Whether dimensional, angular, electrical, optical, or related to time, measurements are essential in watchmaking manufacturing processes. They themselves work as instruments capable of compiling numerous measurements. In watchmaking, units of measurement are often adapted and calibrated to the industry’s specific needs.


Whether indicating time or measuring a defined period, be it long or extremely short, time measurement employs a wide range of units of measurement. Even the division of the hour can change and become decimal in specific cases. We address here the units most commonly encountered in watchmaking.


Some components must be lightweight, while others are heavy. Some must be balanced, while others need not be. Mass and inertia are values constantly present in watchmaking regardless of production methods or a component’s nature.


Contrary to most industries, the unit of length measurement used in watchmaking is the millimetre. This choice was made due to the limited dimensions of a watch, its components, and the precision they require. Angular measurements are traditionally expressed in degrees and all their subdivisions (angular minutes, angular seconds, etc.).


In many manufacturing processes, strict temperature control is essential. Temperature and its variations also have a significant impact on the mechanism of a watch (especially mechanical ones). Depending on the situation, Celsius, Fahrenheit, or Kelvin units can be used, requiring a high level of precision and advanced measurement technology. In other cases, measurements may be more empirical. For example, the temperature of tempering is evaluated by the eye based on the colours the steel takes on as its temperature rises (e.g., straw yellow = approx. 230°C, dark blue = approx. 288°C).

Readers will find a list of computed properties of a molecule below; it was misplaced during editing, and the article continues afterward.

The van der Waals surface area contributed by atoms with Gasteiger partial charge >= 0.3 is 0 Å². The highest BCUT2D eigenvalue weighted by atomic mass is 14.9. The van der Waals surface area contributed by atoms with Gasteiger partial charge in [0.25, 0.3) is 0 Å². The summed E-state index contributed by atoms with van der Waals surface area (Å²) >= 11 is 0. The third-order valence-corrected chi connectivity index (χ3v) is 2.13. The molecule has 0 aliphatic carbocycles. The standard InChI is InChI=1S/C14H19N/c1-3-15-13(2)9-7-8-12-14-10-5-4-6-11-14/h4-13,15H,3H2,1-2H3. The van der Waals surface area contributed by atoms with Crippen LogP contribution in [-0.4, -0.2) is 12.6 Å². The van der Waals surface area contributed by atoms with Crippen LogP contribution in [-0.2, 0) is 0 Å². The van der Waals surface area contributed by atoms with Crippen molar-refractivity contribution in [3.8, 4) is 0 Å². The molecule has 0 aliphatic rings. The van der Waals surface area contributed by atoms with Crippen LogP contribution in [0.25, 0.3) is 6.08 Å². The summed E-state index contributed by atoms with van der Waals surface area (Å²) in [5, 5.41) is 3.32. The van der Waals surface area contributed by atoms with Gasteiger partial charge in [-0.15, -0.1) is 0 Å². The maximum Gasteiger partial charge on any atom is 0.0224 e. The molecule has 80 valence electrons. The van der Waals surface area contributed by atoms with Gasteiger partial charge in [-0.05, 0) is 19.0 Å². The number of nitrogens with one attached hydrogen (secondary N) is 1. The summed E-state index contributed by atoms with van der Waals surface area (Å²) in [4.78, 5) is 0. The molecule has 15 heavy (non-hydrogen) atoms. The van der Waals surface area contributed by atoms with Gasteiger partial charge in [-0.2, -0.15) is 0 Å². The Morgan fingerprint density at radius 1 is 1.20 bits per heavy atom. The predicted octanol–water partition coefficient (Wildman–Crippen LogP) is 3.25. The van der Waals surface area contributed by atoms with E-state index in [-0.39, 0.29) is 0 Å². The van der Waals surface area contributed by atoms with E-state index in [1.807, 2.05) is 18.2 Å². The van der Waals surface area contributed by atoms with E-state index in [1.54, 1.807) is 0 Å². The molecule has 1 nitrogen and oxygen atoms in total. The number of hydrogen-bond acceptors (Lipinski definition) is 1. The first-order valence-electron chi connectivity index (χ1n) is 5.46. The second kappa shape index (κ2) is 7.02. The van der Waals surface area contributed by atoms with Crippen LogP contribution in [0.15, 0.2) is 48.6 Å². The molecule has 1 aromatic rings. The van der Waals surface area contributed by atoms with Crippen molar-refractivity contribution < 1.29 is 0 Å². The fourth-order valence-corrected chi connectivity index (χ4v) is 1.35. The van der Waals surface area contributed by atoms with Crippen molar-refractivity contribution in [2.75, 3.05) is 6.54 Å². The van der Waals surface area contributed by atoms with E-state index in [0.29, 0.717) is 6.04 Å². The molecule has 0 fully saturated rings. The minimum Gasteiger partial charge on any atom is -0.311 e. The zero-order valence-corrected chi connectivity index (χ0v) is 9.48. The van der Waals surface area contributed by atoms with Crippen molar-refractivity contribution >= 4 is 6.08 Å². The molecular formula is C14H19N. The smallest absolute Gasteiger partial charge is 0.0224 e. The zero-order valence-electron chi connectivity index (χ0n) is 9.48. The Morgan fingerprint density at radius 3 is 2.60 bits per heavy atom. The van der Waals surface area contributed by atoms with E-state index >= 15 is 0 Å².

While there is, by definition, no electrical presence in a mechanical watch, electricity and electronics are present in most time measurement devices. The first electric clocks were produced in the first half of the 19th century. Today, some clocks and watches are occasionally equipped with hybrid movements (electro-mechanical). Electricity powers the workshops, and some machines use electricity as a tool. For example, an electric arc cuts material in electrical discharge machining or welds two parts of tweezers together. And an electric current “carries” material during electroplating processes. Electrical measurements are thus omnipresent in modern watchmaking, whether artisanal or industrial.


These fields are present in various stages or processes of watchmaking. Light is used in chemical etching methods or to polymerize a composite adhesive or lacquer. Optics, on the other hand, finds most of its applications in dimensional control, especially in production. Regarding the watch itself, measurements related to optics and light specifically concern displays (luminous material intensity, UV resistance, refraction, diffraction, etc.).


This is the number of times a periodic phenomenon repeats within a defined duration. In watchmaking, the most common frequency measurement is that of the oscillator. This is commonly expressed in two distinct units: the number of alternations per hour (A/h) or the number of oscillations per second (Hertz, Hz). For example, 18,000 A/h is equal to 2.5 Hz.


The hardness of a material determines many characteristics of a component: its resistance to wear, shock, or scratches, and its coefficient of friction. As a rule, a tool must be harder than the material it works on. Hardness is an essential criterion for the practical properties of a component as well as for the means required to manufacture it. Many units of measurement exist and are used, as do many standardized hardness test methods.


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